APPEARS JUDGE BOLGER WILL BE DECIDING VOTE ON SPLIT DECISION
Two attorneys — one defending a decision by the Division of Elections and another for Alaskans for Better Elections were in front of the Alaska Supreme Court on Wednesday.
It’s not clear who had the upper hand — the Division of Elections director or the Outside-funded group trying to overturn Alaska’s election laws.
The case involves a proposed ballot question that would eliminate political parties in the primary, create ranked-choice voting, and prohibit campaign money from groups like the Republican National Committee or Democratic National Committee.
Signatures have been gathered and turned in, and all that stands between this ballot question and the next general election is the decision of the Supreme Court about whether or not the ballot question contains too many items in it. The Division of Elections says there are too many things in the ballot question.
The decision could be weeks away, but the arguments have now been laid before the Alaska Supreme Court.
State attorney Laura Fox attempted to convince the judges that there are three distinct aspects to the “Better Elections” ballot initiative and that it violates the “single subject rule” that applies to initiatives.
In the legislative process, she argued, there are public hearings, amendments, and open deliberation for policy changes. The Legislature purposefully set forth legal sideboards on ballot initiatives because there is no process for improving them once they are in front of the people for a vote — it’s just yes or no vote, and it can make for chaotic law.
Voters have a right to weigh each of these questions separately, she said:
- Should there only be one ballot in the primary, so that everyone can vote for whichever candidate they want, rather than a ballot for Republicans (which has a closed primary) and a ballot for “everyone else,” since Democrats don’t have a closed primary? The initiative would replace partisan primaries with open top-four primaries for state executive, state legislative, and congressional races.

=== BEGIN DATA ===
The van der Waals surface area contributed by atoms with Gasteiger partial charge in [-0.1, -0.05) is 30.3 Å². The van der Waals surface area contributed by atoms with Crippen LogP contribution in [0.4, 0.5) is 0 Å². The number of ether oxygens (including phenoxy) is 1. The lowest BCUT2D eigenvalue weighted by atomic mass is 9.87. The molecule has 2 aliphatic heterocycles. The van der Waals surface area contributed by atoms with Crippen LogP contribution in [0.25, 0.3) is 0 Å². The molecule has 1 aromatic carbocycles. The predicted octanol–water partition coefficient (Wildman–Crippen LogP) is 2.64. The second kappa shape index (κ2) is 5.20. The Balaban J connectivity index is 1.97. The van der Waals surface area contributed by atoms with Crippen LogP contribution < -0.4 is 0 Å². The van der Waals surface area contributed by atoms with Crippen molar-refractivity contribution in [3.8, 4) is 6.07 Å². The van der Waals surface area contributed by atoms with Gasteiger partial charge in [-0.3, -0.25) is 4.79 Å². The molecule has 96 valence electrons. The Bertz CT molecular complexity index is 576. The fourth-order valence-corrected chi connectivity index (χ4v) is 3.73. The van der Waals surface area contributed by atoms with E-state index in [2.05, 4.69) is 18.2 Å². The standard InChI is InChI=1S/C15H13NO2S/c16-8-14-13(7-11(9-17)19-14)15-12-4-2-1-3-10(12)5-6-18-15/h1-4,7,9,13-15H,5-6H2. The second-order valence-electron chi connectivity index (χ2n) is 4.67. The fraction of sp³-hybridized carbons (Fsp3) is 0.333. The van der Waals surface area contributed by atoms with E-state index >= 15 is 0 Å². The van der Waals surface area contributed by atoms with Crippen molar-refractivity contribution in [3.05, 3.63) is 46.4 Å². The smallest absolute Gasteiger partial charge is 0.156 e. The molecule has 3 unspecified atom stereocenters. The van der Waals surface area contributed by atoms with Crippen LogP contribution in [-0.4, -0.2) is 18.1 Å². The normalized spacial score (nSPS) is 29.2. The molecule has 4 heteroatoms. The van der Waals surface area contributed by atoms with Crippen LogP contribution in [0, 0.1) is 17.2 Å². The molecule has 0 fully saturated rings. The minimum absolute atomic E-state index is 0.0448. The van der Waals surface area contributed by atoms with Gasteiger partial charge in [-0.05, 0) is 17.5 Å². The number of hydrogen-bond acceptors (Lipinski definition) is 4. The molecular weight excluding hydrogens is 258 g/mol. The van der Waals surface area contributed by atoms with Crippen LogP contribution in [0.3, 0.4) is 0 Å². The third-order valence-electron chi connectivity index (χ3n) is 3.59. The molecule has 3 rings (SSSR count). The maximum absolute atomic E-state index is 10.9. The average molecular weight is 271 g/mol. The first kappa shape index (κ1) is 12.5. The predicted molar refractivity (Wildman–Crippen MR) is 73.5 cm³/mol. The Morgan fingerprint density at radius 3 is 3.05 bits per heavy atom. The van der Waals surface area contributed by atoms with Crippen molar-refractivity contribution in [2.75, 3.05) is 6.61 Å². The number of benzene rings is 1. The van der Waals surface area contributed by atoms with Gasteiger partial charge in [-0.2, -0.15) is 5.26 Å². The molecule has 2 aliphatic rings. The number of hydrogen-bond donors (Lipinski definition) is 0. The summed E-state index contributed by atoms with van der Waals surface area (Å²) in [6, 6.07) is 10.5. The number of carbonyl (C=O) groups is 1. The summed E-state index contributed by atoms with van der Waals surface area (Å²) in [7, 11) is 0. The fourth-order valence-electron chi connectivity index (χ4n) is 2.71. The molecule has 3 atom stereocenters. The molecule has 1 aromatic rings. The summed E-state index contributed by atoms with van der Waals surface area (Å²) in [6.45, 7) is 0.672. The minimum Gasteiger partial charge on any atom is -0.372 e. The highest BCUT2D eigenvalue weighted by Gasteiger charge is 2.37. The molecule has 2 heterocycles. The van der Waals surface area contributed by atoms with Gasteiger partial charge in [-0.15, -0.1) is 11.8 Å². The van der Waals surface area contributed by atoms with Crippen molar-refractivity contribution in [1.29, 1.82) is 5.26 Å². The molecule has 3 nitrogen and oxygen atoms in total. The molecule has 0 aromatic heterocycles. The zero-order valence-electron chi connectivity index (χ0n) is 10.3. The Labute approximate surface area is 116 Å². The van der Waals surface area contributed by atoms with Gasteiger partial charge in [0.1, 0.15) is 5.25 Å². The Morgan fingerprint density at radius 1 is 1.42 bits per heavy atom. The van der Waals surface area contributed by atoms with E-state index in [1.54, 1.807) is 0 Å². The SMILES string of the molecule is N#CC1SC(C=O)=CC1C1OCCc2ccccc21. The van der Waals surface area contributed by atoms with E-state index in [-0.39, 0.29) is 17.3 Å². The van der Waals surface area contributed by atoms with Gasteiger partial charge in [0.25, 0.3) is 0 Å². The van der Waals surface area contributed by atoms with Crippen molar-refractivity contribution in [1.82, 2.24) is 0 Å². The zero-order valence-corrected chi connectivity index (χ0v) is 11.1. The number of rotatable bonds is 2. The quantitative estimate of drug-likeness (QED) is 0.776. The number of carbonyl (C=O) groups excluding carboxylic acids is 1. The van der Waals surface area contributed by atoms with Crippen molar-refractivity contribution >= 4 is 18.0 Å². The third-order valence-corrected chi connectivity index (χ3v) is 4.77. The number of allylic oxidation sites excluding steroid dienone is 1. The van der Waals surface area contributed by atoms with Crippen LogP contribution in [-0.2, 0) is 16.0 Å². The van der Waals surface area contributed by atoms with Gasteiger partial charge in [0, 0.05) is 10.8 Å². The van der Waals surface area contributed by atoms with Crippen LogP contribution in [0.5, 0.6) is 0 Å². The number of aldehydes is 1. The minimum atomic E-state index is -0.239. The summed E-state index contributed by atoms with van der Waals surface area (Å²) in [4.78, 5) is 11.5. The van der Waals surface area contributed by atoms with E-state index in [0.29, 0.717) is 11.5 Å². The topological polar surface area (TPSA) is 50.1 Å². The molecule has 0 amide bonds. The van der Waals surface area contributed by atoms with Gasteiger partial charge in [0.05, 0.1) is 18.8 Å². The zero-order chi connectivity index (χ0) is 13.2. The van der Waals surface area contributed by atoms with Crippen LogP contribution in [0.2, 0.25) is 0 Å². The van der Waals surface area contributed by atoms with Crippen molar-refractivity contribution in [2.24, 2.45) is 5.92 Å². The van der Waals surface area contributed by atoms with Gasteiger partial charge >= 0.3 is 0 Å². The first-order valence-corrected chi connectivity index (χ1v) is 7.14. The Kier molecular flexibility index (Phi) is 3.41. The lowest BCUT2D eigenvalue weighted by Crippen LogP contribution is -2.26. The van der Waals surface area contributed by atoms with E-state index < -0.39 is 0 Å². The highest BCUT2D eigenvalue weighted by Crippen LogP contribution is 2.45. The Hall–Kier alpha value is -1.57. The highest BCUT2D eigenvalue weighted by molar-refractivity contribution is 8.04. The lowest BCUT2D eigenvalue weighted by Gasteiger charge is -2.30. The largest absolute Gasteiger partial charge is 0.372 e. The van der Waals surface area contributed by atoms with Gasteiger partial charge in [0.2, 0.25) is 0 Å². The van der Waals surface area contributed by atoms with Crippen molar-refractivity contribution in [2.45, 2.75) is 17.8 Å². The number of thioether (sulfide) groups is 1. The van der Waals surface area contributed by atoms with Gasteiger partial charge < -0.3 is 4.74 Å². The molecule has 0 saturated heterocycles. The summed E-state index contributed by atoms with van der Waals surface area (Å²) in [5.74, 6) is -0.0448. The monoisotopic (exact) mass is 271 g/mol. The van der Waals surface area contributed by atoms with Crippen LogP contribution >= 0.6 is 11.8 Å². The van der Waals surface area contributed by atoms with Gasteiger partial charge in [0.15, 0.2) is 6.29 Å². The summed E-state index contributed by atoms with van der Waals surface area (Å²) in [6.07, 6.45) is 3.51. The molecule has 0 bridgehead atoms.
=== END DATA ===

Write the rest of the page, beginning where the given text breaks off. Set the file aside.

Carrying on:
- Should the voting system be changed to a ranked-choice method, as is used in Maine, where the calculation of the final winner is through a complicated process of elimination? The initiative would establish this ranked-choice voting for general elections, in which voters would rank the four candidates that came out on top in the primaries.
- Should “dark money” be prohibited in Alaska elections, and should further disclosures be required for where campaign funds come from?
Scott Kendall, attorney for Alaskans for Better Elections, argued that all three items are intertwined and none can not stand alone because that was not the sponsors’ intent.
He noted that other ballot measures offered by citizens contain related items, citing the ballot initiative to legalize commercial sale of marijuana in Alaska, which also contained a regulatory framework, an enforcement board, and an associated tax framework.
The judges appeared to fall into two mindsets: Justice Craig Stowers was the most verbally skeptical of Kendall’s arguments, saying that revising an entire election system is something of another magnitude from setting out a framework for marijuana sales.
Justice Susan Carney also appeared unimpressed with Kendall’s argument.
Speaking to the marijuana initiative comparison, Carney said, “But those are all components of what I think Ms. Fox referred to as a common program. As Justice Stowers said earlier, you could do away with the primary system as one part suggests, without ever doing anything to the general election, or without ever doing anything to disclosure laws.
Kendall argued that the state could have retail sales of marijuana without having a tax: “And yet the people took a comprehensive look at this and said ‘let’s strike a balance…'” and they enacted a multi-point program.